- 17 Oct 2022
- Engines - BizAv
The high-wing Quest Kodiak 100 has been in production since 2009 and has gained a strong reputation as a tough light utility aircraft capable of remote operations. It has a large cabin with eight passenger seats and a big rear loading door for cargo. Powered by a 750 shp PT6A-34 engine, there is also an executive version with a 6-seat Timberline interior.
A Kodiak 100 costs between $0.90m (2007 model) and $1.75m (2017 model), according to Aircraft Bluebook’s Autumn 2022 data. These prices represent average retail. Buyers should note the price of an individual aircraft will be a very specific to a number of factors concerning that aircraft, including its maintenance condition, time on the engine and airframe, and more. These can cause significant variation in prices, even between aircraft with the same year of manufacture.
There are a number of competitors on the utility turboprop market, including the Cessna Grand Caravan EX, which can carry 10-14, depending on configuration, and has a range of about 912nm, and a maximum speed of 185ktas.
Daher pitches the Kodiak 100 as the most advanced 10-seat short take-off and landing turboprop on the market, with the utility aircraft designed to meet a wide range of missions and appeal to different groups of buyers. The aircraft’s wing design provides an added safety dimension, the company notes, while its advanced avionics boost situational awareness and reduce pilot workload.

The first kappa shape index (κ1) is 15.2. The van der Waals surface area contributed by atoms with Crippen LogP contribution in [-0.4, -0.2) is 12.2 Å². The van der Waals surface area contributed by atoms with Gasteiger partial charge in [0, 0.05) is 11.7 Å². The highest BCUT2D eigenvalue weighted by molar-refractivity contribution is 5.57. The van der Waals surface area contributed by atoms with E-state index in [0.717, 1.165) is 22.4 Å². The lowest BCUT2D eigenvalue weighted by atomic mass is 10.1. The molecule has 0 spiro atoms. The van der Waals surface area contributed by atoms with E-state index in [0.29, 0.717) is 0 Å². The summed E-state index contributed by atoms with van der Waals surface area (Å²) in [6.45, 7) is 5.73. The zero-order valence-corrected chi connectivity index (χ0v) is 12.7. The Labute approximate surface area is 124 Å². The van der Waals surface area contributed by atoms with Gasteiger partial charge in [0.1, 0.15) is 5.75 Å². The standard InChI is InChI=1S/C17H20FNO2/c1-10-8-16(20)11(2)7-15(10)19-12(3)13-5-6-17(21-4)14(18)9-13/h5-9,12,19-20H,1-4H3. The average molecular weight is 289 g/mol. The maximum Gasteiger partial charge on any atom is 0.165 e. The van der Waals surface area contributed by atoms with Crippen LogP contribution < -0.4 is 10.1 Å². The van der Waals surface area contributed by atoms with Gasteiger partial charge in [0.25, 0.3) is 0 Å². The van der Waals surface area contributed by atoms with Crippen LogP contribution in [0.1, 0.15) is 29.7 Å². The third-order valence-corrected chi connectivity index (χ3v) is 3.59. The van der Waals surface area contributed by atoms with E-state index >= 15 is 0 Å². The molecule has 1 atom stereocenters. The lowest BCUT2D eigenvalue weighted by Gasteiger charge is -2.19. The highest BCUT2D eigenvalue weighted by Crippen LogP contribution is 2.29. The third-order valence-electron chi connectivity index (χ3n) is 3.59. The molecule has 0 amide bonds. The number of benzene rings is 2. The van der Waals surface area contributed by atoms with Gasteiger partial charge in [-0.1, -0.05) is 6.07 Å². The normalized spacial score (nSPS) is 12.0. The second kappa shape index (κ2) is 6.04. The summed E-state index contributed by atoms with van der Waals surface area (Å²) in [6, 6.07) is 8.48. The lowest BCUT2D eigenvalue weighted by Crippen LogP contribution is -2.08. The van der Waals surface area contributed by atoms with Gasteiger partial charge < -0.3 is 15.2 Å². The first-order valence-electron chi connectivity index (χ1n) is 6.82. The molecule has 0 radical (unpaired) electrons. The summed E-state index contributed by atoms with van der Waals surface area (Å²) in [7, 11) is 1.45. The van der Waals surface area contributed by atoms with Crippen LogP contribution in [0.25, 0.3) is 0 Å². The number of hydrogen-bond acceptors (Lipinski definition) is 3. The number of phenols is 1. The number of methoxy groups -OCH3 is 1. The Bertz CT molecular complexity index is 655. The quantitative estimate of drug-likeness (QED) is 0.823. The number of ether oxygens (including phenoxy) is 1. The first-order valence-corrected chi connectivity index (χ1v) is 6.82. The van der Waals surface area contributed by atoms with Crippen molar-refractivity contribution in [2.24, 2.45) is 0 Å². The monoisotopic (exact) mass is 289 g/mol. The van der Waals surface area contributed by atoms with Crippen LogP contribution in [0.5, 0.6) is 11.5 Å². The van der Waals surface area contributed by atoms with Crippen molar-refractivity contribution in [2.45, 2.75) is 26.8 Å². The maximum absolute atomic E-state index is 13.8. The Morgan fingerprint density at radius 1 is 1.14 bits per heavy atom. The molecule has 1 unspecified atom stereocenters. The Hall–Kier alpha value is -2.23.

The Kodiak 100 Series II brought a number of enhancements over the original model, notably the new Garmin G1000 NXi avionics suite. This includes a range of options for the pilot, such as Garmin SurfaceWatch, which helps avoid runway incursions and supports safe operations in the airport environment. The Series II also offers three different interior packages, including ‘Summit’, pitched at both the business and family markets; ‘Tundra’, a basic interior that offers a combination of lightweight fittings and durability; and ‘Timberline’, a move up from Tundra that brings upgrades including a carpeted interior, seat storage pockets and more.
Daher Kodiak 100 Turboprop Overview
By Gerrard Cowan - Editor, Aircraft Reviews
The Kodiak 100 (produced by Quest) enjoyed significant success in the single-engine turboprop market over a decade, with Daher continuing to manufacture a second generation of the utility aircraft today.
Deliveries of the original Kodiak 100 began in 2007, ending in 2017. The Series II was introduced in 2018. Quest Aircraft was acquired by Daher in 2019. Across its 10-year production run, 250 of the original 10-seat Kodiak 100s were manufactured, with customers ranging from Spirit Air to Sunstate Aviation.
The aircraft offers a maximum range of 1,132nm and a top speed of 183ktas.
What features does the Daher Kodiak 100 offer?
The Kodiak 100 is powered by a 750shp Pratt & Whitney Canada PT6A-34 engine. The aircraft has a large cabin, while a large loading door provides space for cargo.
What came after the Daher Kodiak 100?
The Kodiak 100 was the first in the line, and was followed by the Kodiak 100 Series II, which provides a range of enhancements, particularly with regards to the avionics.
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